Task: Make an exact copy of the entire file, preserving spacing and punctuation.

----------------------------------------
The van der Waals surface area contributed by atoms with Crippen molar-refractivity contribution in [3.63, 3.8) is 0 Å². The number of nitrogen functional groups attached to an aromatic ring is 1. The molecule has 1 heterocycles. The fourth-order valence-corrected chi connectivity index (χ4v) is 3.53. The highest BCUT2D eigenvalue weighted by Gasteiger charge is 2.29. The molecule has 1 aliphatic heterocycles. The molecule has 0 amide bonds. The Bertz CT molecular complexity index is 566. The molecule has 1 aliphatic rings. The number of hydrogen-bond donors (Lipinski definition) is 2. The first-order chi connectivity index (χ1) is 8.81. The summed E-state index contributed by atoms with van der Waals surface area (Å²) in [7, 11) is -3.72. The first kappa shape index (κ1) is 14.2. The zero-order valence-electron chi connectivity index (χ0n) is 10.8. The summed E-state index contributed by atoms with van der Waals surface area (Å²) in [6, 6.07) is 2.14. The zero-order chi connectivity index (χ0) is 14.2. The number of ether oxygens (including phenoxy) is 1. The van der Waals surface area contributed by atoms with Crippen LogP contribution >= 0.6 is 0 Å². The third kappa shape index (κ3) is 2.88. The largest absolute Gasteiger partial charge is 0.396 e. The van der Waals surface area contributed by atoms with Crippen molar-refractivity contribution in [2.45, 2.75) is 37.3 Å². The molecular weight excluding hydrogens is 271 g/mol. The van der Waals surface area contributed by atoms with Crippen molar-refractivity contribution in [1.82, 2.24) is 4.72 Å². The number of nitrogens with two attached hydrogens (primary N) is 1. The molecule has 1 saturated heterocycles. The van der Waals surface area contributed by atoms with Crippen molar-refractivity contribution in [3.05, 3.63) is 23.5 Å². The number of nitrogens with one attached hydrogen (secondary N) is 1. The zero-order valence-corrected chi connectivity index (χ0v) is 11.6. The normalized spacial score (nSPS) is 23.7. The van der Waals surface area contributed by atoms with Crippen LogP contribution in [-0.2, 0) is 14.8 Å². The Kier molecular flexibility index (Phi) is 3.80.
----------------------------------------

The van der Waals surface area contributed by atoms with Crippen molar-refractivity contribution in [3.63, 3.8) is 0 Å². The number of nitrogen functional groups attached to an aromatic ring is 1. The molecule has 1 heterocycles. The fourth-order valence-corrected chi connectivity index (χ4v) is 3.53. The highest BCUT2D eigenvalue weighted by Gasteiger charge is 2.29. The molecule has 1 aliphatic heterocycles. The molecule has 0 amide bonds. The Bertz CT molecular complexity index is 566. The molecule has 1 aliphatic rings. The number of hydrogen-bond donors (Lipinski definition) is 2. The first-order chi connectivity index (χ1) is 8.81. The summed E-state index contributed by atoms with van der Waals surface area (Å²) in [7, 11) is -3.72. The first kappa shape index (κ1) is 14.2. The zero-order valence-electron chi connectivity index (χ0n) is 10.8. The summed E-state index contributed by atoms with van der Waals surface area (Å²) in [6, 6.07) is 2.14. The zero-order chi connectivity index (χ0) is 14.2. The number of ether oxygens (including phenoxy) is 1. The van der Waals surface area contributed by atoms with Crippen LogP contribution >= 0.6 is 0 Å². The third kappa shape index (κ3) is 2.88. The largest absolute Gasteiger partial charge is 0.396 e. The van der Waals surface area contributed by atoms with Crippen molar-refractivity contribution in [2.45, 2.75) is 37.3 Å². The molecular weight excluding hydrogens is 271 g/mol. The van der Waals surface area contributed by atoms with Crippen molar-refractivity contribution in [1.82, 2.24) is 4.72 Å². The number of nitrogens with two attached hydrogens (primary N) is 1. The molecule has 1 saturated heterocycles. The van der Waals surface area contributed by atoms with Crippen molar-refractivity contribution in [3.05, 3.63) is 23.5 Å². The number of nitrogens with one attached hydrogen (secondary N) is 1. The zero-order valence-corrected chi connectivity index (χ0v) is 11.6. The normalized spacial score (nSPS) is 23.7. The van der Waals surface area contributed by atoms with Crippen LogP contribution in [-0.2, 0) is 14.8 Å². The Kier molecular flexibility index (Phi) is 3.80.